Miyabe does not seem to suffer of Hollywood cop envy--very unlike Beat Takeshi in his "violent cop" variations. Miyabe's main character, the temporary disabled policeman Honma, is a very Japanese cop, moving through the pages with calm and precise (pedantic?) police work. The novel is an excellent, moody euro-style mystery in the fashion of Simenon. But there is very little of the "new" japan promised by the back cover. Rather, the co-protagonist is the suffocating bureaucracy of the old Japan.
What bothered me about the book is the similitude with some "educational" Manga -- see for instance Shotaro Ishinomori's work published in the US in Japan inc. . Like in Ishinomori's strip, Miyabe stops the narration of the facts with long digressions about the Japanese economic situation. It's definitely interesting and it's all good, but it considerably slows down the rythm. Possibly the biggest disappointment however has been the fact that the "contemporary Japan" portrayed is actually ancient history: while US edition of the book came out in 1999, the novel is from 1992, and while Japanese economy has been depressed all along, quite a few things have been changing, for instance in the woman condition (see for instance by Japanese Woman by Sumiko Iwao).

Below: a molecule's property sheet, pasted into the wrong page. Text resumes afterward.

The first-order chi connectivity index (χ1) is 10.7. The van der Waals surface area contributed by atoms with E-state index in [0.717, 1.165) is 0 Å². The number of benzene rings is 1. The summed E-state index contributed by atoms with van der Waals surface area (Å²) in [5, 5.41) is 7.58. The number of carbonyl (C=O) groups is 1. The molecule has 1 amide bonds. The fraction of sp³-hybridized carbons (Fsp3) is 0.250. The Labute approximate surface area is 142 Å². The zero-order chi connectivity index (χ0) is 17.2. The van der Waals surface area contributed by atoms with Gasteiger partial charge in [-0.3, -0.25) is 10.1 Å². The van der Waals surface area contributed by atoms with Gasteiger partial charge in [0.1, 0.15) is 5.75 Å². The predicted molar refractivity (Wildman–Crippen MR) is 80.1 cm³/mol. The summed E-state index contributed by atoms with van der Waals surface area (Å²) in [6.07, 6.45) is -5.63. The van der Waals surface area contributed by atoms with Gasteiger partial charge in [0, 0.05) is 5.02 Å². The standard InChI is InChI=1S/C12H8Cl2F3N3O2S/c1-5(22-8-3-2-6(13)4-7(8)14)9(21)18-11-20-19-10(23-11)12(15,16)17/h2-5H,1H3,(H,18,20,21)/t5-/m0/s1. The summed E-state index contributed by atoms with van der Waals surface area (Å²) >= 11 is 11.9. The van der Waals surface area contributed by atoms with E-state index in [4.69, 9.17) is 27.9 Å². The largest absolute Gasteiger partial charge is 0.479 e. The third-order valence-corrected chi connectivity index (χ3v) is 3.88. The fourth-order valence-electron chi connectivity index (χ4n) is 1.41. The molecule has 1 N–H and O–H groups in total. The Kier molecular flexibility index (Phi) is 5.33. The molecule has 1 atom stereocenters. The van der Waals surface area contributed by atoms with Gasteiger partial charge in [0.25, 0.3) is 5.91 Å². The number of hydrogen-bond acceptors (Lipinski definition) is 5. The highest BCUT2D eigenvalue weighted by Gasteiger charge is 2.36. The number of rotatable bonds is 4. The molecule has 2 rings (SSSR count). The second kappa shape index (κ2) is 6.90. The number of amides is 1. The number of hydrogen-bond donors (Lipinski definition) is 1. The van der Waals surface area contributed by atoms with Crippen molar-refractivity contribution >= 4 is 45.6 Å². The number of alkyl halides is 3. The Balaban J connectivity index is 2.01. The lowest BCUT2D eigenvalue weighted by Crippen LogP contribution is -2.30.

Overall nice novel, but why publishing something so dated? I understand Ms. Miyabe has quite a following in her native country, I'm sure starting with more current work might better introduce her to the English language readers.